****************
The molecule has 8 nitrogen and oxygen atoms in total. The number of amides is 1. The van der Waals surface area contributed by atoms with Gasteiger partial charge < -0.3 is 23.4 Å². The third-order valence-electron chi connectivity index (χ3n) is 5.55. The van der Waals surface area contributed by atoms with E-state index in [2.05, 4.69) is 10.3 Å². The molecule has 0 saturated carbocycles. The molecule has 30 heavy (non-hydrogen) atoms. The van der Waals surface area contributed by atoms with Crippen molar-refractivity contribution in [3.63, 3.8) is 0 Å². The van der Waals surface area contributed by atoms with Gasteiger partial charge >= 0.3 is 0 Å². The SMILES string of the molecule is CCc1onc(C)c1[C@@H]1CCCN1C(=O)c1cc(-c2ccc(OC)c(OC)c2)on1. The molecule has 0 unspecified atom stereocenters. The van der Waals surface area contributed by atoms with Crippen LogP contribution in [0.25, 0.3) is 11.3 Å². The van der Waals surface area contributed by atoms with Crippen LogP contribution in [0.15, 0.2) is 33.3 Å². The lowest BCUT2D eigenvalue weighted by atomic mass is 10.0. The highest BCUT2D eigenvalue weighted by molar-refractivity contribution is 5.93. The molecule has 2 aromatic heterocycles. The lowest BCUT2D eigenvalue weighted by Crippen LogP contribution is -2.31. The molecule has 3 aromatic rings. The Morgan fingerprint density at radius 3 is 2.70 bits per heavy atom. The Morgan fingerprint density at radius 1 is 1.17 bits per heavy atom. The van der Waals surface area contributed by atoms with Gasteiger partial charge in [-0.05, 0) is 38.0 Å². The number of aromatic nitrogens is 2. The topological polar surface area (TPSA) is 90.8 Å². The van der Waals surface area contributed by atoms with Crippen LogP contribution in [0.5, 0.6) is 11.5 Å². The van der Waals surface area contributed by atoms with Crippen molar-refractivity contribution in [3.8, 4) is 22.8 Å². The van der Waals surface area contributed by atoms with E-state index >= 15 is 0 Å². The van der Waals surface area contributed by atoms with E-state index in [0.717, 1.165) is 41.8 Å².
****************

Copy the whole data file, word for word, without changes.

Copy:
The molecule has 8 nitrogen and oxygen atoms in total. The number of amides is 1. The van der Waals surface area contributed by atoms with Gasteiger partial charge < -0.3 is 23.4 Å². The third-order valence-electron chi connectivity index (χ3n) is 5.55. The van der Waals surface area contributed by atoms with E-state index in [2.05, 4.69) is 10.3 Å². The molecule has 0 saturated carbocycles. The molecule has 30 heavy (non-hydrogen) atoms. The van der Waals surface area contributed by atoms with Crippen molar-refractivity contribution in [3.63, 3.8) is 0 Å². The van der Waals surface area contributed by atoms with Gasteiger partial charge >= 0.3 is 0 Å². The SMILES string of the molecule is CCc1onc(C)c1[C@@H]1CCCN1C(=O)c1cc(-c2ccc(OC)c(OC)c2)on1. The molecule has 0 unspecified atom stereocenters. The van der Waals surface area contributed by atoms with Crippen LogP contribution in [0.25, 0.3) is 11.3 Å². The van der Waals surface area contributed by atoms with Crippen LogP contribution in [0.15, 0.2) is 33.3 Å². The lowest BCUT2D eigenvalue weighted by atomic mass is 10.0. The highest BCUT2D eigenvalue weighted by molar-refractivity contribution is 5.93. The molecule has 2 aromatic heterocycles. The lowest BCUT2D eigenvalue weighted by Crippen LogP contribution is -2.31. The molecule has 3 aromatic rings. The Morgan fingerprint density at radius 3 is 2.70 bits per heavy atom. The Morgan fingerprint density at radius 1 is 1.17 bits per heavy atom. The van der Waals surface area contributed by atoms with Gasteiger partial charge in [-0.05, 0) is 38.0 Å². The number of aromatic nitrogens is 2. The topological polar surface area (TPSA) is 90.8 Å². The van der Waals surface area contributed by atoms with Crippen LogP contribution in [0.5, 0.6) is 11.5 Å². The van der Waals surface area contributed by atoms with Crippen molar-refractivity contribution in [3.8, 4) is 22.8 Å². The van der Waals surface area contributed by atoms with E-state index >= 15 is 0 Å². The van der Waals surface area contributed by atoms with E-state index in [0.717, 1.165) is 41.8 Å².